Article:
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A Catalyst for a Troubled Life

Short story By: PythonVsSpoon
Flash fiction



Chantal's allergies are not only killing her, but are splitting her family as well. Her father has made the decision to leave his wife and Chantal's mother behind, as the re-purified air of the moon base seems to provide the only safe environment for her. But how safe is it really? Her already stunted life is about to take a turn for the worse.


Submitted:Jun 20, 2012    Reads: 18    Comments: 1    Likes: 1   


It was sunset. Chantal knew because the sun had been in the sky for a couple of weeks. It was still a black sky, though. All the stars were visible. Chantal could hardly remember a sky without them; a blue sky with clouds and rain. She was only twelve and remembered little of Earth. She knew she had been born there but all she really remembered was becoming sick. She was always sick there. Everything had hidden spores and dusts that irritated her sensitive insides and caused her lungs tremendous problems. She knew that was one of the reasons her father had taken the job at the colony. She also knew that her mother resented it.

She was walking in the park. The re-purified air from the tank on her back held none of the dangers of natural air. Here, her allergies meant nothing. She was even able to kiss one of the boys, Victor, without choking like her sister told her she would. She had found that out about a week ago, when the sun had been high above them. She was going to see him now. The rounded concrete disc of the maintenance module where he lived stood on a slight embankment facing away from the park. She was not allowed in there. Chantal had found a path that lead behind the module on the lower side, right below Victor's window. She gathered a few stones as she passed through the Zen Garden, other stones rattling and bouncing away in the low gravity.

Chantal liked being outside. Everything moved much slower; more gracefully. And every sound was dulled, almost muted, and hung in the air, clinging to anything that it could shake. Chantal would often throw rocks at the wide metal panels of the crawlers the workers drove. She would sneak right up to them and hurl the rocks as hard as she could, and press herself against the vibrating panels filling her suit with sound and movement. It was a pleasant sound. She could see one of the crawlers tracing across the flats below the colony. She wasn't allowed down there either, as the dust brought up from the crawlers would hang around for days. It was hard to see when you got down there.

She had three rocks in each hand. Soon she would be out of sight of the rest of the colony, obscured behind the Maintenance module. She could already see Victor in the window, his head in a book. She had never understood why so many of the older people still read books. It was much easier to read from the screen on her handset. She never had to go into the library like Victor; she had complete access wherever she was. Victor's parents made him read real books. They were strange people.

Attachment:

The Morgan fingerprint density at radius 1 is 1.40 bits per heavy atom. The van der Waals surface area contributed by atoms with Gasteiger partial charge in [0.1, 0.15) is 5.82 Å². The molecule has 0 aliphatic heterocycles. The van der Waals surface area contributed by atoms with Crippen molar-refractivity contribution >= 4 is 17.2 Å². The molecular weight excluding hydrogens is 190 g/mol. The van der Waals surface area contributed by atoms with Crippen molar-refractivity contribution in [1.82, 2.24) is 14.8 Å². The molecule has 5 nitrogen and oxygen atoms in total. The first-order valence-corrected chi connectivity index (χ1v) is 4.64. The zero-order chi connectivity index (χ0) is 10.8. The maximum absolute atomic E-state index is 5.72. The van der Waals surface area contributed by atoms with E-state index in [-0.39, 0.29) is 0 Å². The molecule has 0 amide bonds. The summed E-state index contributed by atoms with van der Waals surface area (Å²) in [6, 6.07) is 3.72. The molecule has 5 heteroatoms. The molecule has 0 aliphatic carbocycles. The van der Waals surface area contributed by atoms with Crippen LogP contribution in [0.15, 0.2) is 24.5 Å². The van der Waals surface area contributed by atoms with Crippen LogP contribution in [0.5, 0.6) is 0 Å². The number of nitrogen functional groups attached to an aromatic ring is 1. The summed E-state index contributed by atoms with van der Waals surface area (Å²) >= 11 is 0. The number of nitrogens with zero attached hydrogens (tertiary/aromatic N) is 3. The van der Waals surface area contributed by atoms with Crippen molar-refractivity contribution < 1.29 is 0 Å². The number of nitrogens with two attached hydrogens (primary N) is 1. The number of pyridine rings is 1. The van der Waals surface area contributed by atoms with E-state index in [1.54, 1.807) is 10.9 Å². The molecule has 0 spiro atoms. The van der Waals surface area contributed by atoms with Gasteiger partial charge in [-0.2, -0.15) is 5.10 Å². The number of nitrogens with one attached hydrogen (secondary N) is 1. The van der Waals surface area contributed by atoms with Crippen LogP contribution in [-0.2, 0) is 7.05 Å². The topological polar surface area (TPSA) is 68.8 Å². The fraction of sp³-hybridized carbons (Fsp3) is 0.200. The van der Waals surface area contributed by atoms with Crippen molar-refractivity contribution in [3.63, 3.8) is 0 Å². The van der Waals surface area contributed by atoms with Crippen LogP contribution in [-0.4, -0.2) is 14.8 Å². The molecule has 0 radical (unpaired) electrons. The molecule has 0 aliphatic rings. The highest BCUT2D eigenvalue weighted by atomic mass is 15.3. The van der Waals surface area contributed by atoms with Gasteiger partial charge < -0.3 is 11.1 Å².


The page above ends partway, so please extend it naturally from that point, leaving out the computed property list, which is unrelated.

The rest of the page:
Chantal stopped below his window. She didn't bother calling out to him, as she knew he wouldn't hear. Instead she steadied herself, and hurled the first stone. It clunked against the concrete and spun away towards the flats. She aimed the second and threw it as well. Again she missed, and it floated away on its own errand. Chantal held the third stone up in front of herself and visualised it hitting the window. Then she threw. It was much straighter, and she muttered "Come on! Come on!" into her mouthpiece. It struck the corner of the windowsill and ricocheted straight back at her, striking her in the shoulder. In a frenzy of pain and frustration, she hurled the remaining three as hard as she could with no real target. She watched with denied hope as they ascended towards the window. Two struck concrete, but the third made an entirely different sound. It made a crack.

Victor spun in the window, startled by the sound. He saw her standing below, and she waved to him. Chantal's moment of frustration passed, and she smiled. But then something unexpected happened. There was another cracking sound. Then another. Victor turned his gaze to the window itself, which promptly exploded outwards, accompanied by a visible jet of oxygen, books, papers, and Victor himself. An alarm sounded and emergency power was automatically re-allocated to the airlocks. Victor spun and twisted helplessly in the airless sky, floating directly over the path, and over Chantal. Her body became rigid and her eyes wide with horror. She was unable to do anything other than watch him as he drifted lower and lower, eventually disappearing into the dust of the flats





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